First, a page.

Blackhawks

Five Things from Game 4: Blackhawks all evened up

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Five Things from Game 4: Blackhawks all evened up

The Blackhawks won’t list Game 4 among their best performances, because it wasn’t.

The start was slow. The end was furious. The middle was all right. But once again the Blackhawks, pretty outing or ugly one, found a way to win. Thanks to Brandon Saad’s early third-period goal and Corey Crawford’s overall performance, the Blackhawks head back to Tampa tied 2-2 in the Stanley Cup Final. Hey, however you get there, right?

So before we pack up for the night, let’s look at the Five Things to take from the Blackhawks’ 2-1 victory over the Tampa Bay Lightning.

1. Saad strikes again. We keep talking about how much money Saad is earning this postseason. Well, he’s adding to it. His backhander at 6:22 of the third period gave the Blackhawks the lead and this time they didn’t lose it. Saad continues to impress, be it the teammates he’s had for a few seasons now or the ones who just joined the team this offseason. “It looks like he’s just out for a Sunday stroll sometimes,” Brad Richards said. “He’s three strides and he’s beating people down the ice."

[NBC SHOP: Gear up, Blackhawks fans!]

2. Hello, Andrei Vasilevskiy. You could imagine everyone’s surprise when the Lightning’s young backup goaltender led his team onto the ice for warm-ups. Of course you can – you were surprised, too. The Blackhawks were apparently so surprised they couldn’t get a shot on the Russian until more than eight minutes elapsed in the first period. Coach Jon Cooper said Ben Bishop, who’s dealing with an undisclosed injury, will play again in this series. He’s just not sure when. But Vasilevskiy played well. Regardless of goalie, however, the Blackhawks need to bring more against him.

3. Line-changing fun. Coach Joel Quenneville’s line combinations were different, that’s for sure. He was looking for balance, he was looking for more offensive production and he was looking for better team defense. Well, he got the last one, for sure. We’re not sure these line changes were the best we’ve ever seen but, welcome to the postseason, where everyone’s trying to outwit or surprise the opposition. As Quenneville said about postseason surprises, “we were expecting their other goalie in the net tonight, too, so I guess it’s 50-50.”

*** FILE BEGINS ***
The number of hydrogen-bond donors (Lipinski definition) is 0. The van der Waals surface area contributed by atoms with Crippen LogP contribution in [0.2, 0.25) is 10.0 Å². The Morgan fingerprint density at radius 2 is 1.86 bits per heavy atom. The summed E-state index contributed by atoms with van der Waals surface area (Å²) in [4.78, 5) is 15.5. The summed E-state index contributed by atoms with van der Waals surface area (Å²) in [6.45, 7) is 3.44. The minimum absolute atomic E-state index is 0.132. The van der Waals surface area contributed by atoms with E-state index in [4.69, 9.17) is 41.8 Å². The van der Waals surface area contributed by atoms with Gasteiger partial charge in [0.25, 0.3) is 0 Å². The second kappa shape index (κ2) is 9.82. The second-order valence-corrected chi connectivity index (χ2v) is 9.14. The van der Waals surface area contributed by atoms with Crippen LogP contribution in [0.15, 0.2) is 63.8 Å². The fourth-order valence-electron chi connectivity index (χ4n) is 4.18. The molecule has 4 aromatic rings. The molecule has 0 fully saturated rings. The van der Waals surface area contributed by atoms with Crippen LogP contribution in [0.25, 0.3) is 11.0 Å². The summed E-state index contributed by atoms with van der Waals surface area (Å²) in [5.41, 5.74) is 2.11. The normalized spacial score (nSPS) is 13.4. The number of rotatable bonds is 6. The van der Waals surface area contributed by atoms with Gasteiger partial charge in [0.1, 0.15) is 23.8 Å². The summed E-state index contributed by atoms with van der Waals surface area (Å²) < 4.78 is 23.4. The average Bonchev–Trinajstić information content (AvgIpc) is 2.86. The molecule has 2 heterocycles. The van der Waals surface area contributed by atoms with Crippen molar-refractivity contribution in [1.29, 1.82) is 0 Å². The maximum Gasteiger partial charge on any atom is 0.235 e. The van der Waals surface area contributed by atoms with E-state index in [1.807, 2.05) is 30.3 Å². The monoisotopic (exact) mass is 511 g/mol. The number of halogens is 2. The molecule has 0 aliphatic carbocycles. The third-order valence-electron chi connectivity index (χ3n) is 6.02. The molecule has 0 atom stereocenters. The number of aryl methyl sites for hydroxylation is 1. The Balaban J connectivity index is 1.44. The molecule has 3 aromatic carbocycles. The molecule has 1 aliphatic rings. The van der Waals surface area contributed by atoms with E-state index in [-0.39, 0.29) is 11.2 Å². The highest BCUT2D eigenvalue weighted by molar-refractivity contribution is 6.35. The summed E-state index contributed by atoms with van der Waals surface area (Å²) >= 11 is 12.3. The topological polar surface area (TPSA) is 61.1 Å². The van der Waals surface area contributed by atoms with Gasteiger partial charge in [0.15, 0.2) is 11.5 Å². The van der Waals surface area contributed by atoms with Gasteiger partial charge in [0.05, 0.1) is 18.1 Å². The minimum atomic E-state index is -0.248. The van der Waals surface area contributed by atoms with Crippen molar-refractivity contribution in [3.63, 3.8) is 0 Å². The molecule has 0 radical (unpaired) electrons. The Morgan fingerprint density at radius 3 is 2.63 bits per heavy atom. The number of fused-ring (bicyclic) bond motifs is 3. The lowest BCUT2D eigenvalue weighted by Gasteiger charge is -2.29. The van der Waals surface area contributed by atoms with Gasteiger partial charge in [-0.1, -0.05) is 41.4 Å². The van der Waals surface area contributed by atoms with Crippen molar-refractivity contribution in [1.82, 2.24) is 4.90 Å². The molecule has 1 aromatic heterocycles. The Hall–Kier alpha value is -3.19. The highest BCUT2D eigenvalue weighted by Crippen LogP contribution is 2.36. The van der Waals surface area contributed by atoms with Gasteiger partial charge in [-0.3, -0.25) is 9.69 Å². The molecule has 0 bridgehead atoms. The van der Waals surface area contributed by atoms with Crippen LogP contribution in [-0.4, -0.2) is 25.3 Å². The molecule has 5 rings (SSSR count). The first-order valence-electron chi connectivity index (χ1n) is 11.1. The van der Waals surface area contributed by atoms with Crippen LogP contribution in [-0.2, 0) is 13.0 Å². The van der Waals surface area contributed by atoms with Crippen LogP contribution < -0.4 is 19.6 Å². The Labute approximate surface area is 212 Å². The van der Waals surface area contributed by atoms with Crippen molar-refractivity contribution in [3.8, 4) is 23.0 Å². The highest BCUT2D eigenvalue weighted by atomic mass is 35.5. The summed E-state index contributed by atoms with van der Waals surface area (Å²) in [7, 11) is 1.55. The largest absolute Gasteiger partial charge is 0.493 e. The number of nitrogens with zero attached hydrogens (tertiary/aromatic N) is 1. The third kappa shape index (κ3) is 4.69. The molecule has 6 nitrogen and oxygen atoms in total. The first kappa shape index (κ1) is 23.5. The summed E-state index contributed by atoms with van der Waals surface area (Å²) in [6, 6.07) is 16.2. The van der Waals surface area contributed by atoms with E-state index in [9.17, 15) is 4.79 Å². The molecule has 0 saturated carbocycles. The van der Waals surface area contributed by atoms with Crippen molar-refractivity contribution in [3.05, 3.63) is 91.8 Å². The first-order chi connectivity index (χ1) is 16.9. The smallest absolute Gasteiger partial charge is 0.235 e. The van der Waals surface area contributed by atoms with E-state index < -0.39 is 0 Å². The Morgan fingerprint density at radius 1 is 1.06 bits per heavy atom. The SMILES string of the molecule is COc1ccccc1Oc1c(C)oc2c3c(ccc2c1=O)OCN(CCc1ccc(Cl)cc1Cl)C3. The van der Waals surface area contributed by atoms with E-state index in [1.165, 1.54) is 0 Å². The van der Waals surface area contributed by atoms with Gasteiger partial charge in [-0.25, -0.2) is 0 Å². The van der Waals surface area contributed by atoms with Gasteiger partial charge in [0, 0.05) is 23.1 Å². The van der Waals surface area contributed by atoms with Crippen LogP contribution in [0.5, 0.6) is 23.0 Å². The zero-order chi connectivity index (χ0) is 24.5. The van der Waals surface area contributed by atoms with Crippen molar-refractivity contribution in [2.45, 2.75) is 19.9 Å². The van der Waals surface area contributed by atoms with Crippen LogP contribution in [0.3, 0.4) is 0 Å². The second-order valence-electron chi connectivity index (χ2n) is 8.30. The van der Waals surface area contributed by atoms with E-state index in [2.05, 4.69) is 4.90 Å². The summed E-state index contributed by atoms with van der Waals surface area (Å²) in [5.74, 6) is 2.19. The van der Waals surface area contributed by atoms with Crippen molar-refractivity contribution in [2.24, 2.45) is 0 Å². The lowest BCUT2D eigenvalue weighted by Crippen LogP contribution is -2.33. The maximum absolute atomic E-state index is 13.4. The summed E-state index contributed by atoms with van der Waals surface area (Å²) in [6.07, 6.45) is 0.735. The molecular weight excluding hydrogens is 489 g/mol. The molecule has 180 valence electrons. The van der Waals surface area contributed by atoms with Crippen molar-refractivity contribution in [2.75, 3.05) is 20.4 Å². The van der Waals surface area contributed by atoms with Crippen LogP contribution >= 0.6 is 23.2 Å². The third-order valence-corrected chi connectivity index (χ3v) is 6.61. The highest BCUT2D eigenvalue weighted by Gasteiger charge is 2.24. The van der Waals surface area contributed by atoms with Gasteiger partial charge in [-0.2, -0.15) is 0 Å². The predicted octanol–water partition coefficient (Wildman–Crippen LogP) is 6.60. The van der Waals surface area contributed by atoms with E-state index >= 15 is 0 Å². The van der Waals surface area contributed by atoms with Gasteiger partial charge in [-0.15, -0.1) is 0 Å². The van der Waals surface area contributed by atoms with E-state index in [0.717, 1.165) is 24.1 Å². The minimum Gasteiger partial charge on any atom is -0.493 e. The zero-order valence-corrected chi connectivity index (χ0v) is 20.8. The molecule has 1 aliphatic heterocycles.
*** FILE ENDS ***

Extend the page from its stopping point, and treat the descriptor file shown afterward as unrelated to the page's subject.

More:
[MORE: Vince Vaughn likes Blackhawks' chances: 'Chicago has a lot of heart']

4. Johnny Oduya hangs in there. Speaking of guys struggling with an injury, there’s no doubt Oduya’s doing that. He was favoring his left arm/wrist/hand late in Game 3 and that was apparent again tonight. But that didn’t stop him from having a great game. Oduya played nearly 26 minutes and, along with Duncan Keith led the Blackhawks in blocked shots with five.

5. Gas left in the tank? The Blackhawks pulled this one out but you have to wonder how much they left in the tank. Is all the hockey and the physical series against Anaheim catching up to them? Hey, they found a way to tie this series, and we’ve seen this movie before: doubting the Blackhawks isn’t a wise move. Still, you wonder if the energy is dwindling.

Capitals' Devante Smith-Pelly speaks out about 'racially charged chanting' at United Center

Capitals' Devante Smith-Pelly speaks out about 'racially charged chanting' at United Center

After being on the receiving end of some racist taunts while he was in the penalty box during Saturday's game against the Blackhawks, Capitals winger Devante Smith-Pelly spoke publicly about the incident.

Smith-Pelly, a 25-year-old Canadian, reacted to the fans while he was in the box, going up to them from the other side of the glass. He addressed questions from the media about the incident on Sunday.

"I just heard some chanting, some, I guess, racially charged chanting," Smith-Pelly said. "You can tell by my reaction that I got pretty upset.

"What was said this time around crossed the line."

The Capitals released a statement about the incident:

"The Washington Capitals are extremely disappointed by the intolerant behavior extended toward Devante Smith-Pelly by a select group of fans during Saturday night's game against the Chicago Blackhawks at United Center. The Capitals organization strives to be inclusive and has zero tolerance concerning any form of racism. Such behavior is unacceptable and has no place in hockey or society. As such, it is crucial to confront such appalling conduct, and the Capitals extend their appreciation to the Blackhawks organization and United Center security for swiftly removing the fans from the game."

The Blackhawks released a statement after the game with a similar tone.

Smith-Pelly said this has happened previously in his career.

"It's sad that in 2018 we're still talking about the same thing over and over," Smith-Pelly said. "It's sad that athletes like myself 30, 40 years ago were standing in the same spot saying the same thing. You'd think there'd be some sort of change or progression, but we're still working towards it I guess and we're going to keep working towards it."

The Capitals released the full interview.

Blackhawks release statement following incident that happened during game vs. Capitals

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AP

Blackhawks release statement following incident that happened during game vs. Capitals

Four fans at the United Center were thrown out of Saturday's Blackhawks game for taunting Washington Capitals forward Devante Smith-Pelly with racist remarks.

Midway through the third period, Smith-Pelly, who is black, was in the penalty box when fans shouted "basketball, basketball, basketball" at him, the Washington Post reported.

Here is a GIF of Smith-Pelly's interaction with the fans:

After the game, the Blackhawks released this statement:

Capitals head coach Barry Trotz also had this to say about the incident: